Hipparcos HR diagram. The Hertzsprung-Russell (HR) diagram for 30000 stars with parallax accuracies better than 10 per cent, as measured with the Hipparcos satellite. The stellar temperatures are represented by a colour index, B-V, which measures the slope of the stellar spectrum in the visual wavelengths. The brightness is given as the absolute magnitude in the Hipparcos photometric system, Hp(abs). These so-called absolute magnitudes refer to the brightness of the source if it were observed at a distance of 10 parsec. By putting all stars at the same distance, a Hertzsprung-Russel diagram is created, in which their relations between temperature and brightness can be observed. View larger image.
A critical element in the data reductions for both Hipparcos and Gaia is the reconstruction of the attitude, which describes the motions and pointing directions of the satellite as a function of time. A close examination of the original attitude reconstruction results for Hipparcos exposed the presence of hits and clanks, and a general discrepancy between the fitted attitude and the expected attitude behaviour as based on the equations of motion for a free-floating rigid body in space.
About 80 small hits were identified in the data. As a result of a hit there will be a discrete change in the rotation rates of the satellite. Also about 1600 clanks were noted. A clank is caused by a discrete adjustment to temperature changes within the structure of the satellite. For Hipparcos those adjustments could be traced to the attachment of one of the solar panels. A clank results in a discrete change in the pointing of the satellite. The observed range of clanks was between 20 and 120 mas. A new dynamic attitude reconstruction model was created, in which the torques acting on the satellite are modelled as continuous functions of time. Rates and pointing directions are obtained through the appropriate integrations. The model takes into account any registered hits and clanks by introducing discontinuities at the relevant times. The new modelling reduced the attitude modelling noise by a factor 5, from 3 down to 0.6 mas. The new reduction used the astrometric iterative solution also planned for the reduction of the Gaia data. The end product was a catalogue with much improved accuracies, error correlations reduced to an insignificant level, and standard errors that are directly derived from the original observations, without any artificial adjustment, and limited by photon statistics only for all but the very brightest stars. The highest parallax accuracies reached are just below 0.1 mas, which is a factor 5 better than in the original 1997 publication, and a factor 20 better than targets set for the Hipparcos mission in the 1980s. The new reduction was published in 2007.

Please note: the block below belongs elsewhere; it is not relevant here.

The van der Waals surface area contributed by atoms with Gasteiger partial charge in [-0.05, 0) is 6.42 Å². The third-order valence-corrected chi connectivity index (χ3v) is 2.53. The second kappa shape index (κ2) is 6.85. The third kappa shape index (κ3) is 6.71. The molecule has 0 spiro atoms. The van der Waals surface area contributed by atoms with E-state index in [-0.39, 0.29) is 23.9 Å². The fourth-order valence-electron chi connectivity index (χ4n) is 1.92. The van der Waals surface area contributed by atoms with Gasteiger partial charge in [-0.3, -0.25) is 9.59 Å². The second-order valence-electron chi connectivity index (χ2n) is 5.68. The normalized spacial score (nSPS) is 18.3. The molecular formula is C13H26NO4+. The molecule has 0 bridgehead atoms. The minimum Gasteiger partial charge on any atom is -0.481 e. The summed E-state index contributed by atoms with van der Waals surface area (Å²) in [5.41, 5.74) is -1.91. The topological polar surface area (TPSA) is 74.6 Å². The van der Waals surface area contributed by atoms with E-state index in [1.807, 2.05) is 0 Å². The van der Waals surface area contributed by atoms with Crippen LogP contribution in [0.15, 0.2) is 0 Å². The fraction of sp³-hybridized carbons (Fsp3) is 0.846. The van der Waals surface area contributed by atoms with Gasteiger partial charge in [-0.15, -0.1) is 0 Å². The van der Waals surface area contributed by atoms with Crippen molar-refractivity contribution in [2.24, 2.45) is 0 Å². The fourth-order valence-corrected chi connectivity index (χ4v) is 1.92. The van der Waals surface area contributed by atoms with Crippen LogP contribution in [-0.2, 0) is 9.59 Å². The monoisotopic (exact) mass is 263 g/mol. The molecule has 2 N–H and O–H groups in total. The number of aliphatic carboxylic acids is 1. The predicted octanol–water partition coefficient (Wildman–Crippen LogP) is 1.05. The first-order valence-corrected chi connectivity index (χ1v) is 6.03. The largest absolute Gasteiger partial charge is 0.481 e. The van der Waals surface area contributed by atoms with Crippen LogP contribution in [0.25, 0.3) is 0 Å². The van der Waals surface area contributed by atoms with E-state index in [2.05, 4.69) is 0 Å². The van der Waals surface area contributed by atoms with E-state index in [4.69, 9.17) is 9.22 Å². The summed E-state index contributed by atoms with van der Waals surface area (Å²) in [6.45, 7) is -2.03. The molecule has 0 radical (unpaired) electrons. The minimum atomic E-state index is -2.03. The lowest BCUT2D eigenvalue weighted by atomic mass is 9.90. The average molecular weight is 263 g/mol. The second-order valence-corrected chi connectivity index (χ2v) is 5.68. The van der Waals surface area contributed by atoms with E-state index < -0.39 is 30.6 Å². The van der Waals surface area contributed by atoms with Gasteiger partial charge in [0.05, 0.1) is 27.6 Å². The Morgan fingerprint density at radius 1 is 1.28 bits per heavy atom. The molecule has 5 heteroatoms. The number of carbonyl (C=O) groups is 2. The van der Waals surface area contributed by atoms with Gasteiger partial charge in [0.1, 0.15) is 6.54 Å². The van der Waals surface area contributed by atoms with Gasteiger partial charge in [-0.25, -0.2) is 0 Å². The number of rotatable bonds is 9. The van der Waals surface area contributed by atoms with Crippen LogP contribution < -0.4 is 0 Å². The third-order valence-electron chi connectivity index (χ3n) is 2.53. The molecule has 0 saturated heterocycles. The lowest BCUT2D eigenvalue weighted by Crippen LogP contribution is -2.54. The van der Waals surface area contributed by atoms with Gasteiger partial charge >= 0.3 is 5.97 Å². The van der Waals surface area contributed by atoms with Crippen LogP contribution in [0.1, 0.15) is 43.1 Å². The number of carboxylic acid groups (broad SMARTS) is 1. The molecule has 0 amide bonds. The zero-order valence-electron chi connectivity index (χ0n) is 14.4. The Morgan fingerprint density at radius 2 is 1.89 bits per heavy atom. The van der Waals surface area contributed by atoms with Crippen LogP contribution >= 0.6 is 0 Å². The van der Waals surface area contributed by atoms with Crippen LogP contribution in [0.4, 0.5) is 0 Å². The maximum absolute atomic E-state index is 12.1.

Accessing the Hipparcos data
An interactive tool to access and explore the Hipparcos data has been developed and is available for download. The tool is available as a compiled Java file. You can download the .jar file (4.7MB), and the data files (zip archive, 1.26GB). The only further requirement is to have Java 8 installed to run the jar file. The full user manual is available, and describes the installation and operation of the software.
The software can be used to find individual stars in the Hipparcos catalogue and inspect in detail the data for those stars. It can also be used to show Hertzsprung-Russell diagrams with various dependencies, such as spectral type, surface gravity, stellar kinematics, and to combine the Hipparcos astrometric data with ground-based photometric data to examine dependencies in colour-colour diagrams. Any data point in these diagrams can be identified with a star and linked to the detailed information for that star. Maps of the sky can be produced with constellation boundaries and identification, and many other things are possible, all described in the user manual.
This figure shows photometric data in the Strömgren system, plotting the index C1 against the colour index (b-y). The data points are coloured according to the absolute magnitudes as determined with the Hipparcos parallax measurements, including only stars with relative parallax errors less than 10%. The red dots represent cool dwarf stars, the blue dots the much brighter and more massive stars and giants. View larger image.
Page last updated: 10 October 2018